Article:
Test your bedside diagnostic skills with this free clinical case question.
A 43-year-old man underwent a liver biopsy to evaluate a preliminary diagnosis of hemochromatosis.
One and a half hours after the procedure, the patient began to complain of abdominal pain and weakness.
The GI Fellow who performed the liver biopsy examined the patient who was noted to be very pale and apprehensive.
The patient's vitals at that time were:
- Temperature: 97.6°F
- Blood Pressure: 95/75 mm Hg
- Pulse: 128 beats/minute and regular
- Respirations: 30 breaths/minute
The abdomen was distended and diffusely tender without rebound tenderness. Bowel sounds were hypoactive. Prior to the liver biopsy, the vital signs were normal.
A blood sample was obtained which showed a hematocrit of 41%.
The GI Fellow contacted the attending and indicated that the findings could not be explained by blood loss and that some other reason for the abdominal swelling and pain should be sought.
Based on the diagnostic value of careful examination …
What did this physician fail to do?
Obtain a hemoglobin level
Interpret the hematocrit properly
Repeat the hematocrit
Check the urine output
See the Answer:
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About The Bedside Diagnostics Blog Series:
Except for Hospitalists, Emergency Medicine physicians, and Interventional Cardiologists, most physicians will spend the bulk of their professional time with patients in an office setting.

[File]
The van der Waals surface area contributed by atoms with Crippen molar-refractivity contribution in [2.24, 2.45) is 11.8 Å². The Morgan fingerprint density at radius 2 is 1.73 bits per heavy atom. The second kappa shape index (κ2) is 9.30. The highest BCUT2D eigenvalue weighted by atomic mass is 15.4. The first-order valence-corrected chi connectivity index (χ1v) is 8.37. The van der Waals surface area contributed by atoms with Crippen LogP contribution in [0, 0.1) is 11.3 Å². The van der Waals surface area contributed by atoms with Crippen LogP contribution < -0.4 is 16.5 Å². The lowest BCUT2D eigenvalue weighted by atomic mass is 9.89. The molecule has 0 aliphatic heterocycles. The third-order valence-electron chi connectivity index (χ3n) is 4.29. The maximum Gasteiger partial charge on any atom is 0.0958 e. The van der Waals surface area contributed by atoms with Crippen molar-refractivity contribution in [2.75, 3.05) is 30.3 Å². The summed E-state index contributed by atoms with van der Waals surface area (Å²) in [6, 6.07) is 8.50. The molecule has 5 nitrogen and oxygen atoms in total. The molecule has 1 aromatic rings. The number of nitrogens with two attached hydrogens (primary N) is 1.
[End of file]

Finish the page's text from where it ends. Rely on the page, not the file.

Here is where finely tuned clinical skills are most important in leading to accurate diagnoses, fewer complications resulting from unnecessary tests and procedures, and lower costs. These Bedside Diagnostic Challenges reinforces the value of these clinical skills and tests users on their knowledge of them.
Bedside Diagnostic Challenge questions are issued periodically every month as a free benefit of Med-Challenger.
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About the Author:
Paul Griner MD, MACP graduated from the University of Rochester School of Medicine and completed his residency at the Massachusetts General Hospital, Boston, MA. He has served the University of Rochester School of Medicine as Chief Resident in Medicine and as Professor, Department of Medicine. He has served as a Senior Lecturer at Harvard Medical School and consultant at the Massachusetts General Hospital where he introduced a mentoring program for the faculty of General Internal Medicine. Dr. Griner is board certified in internal medicine.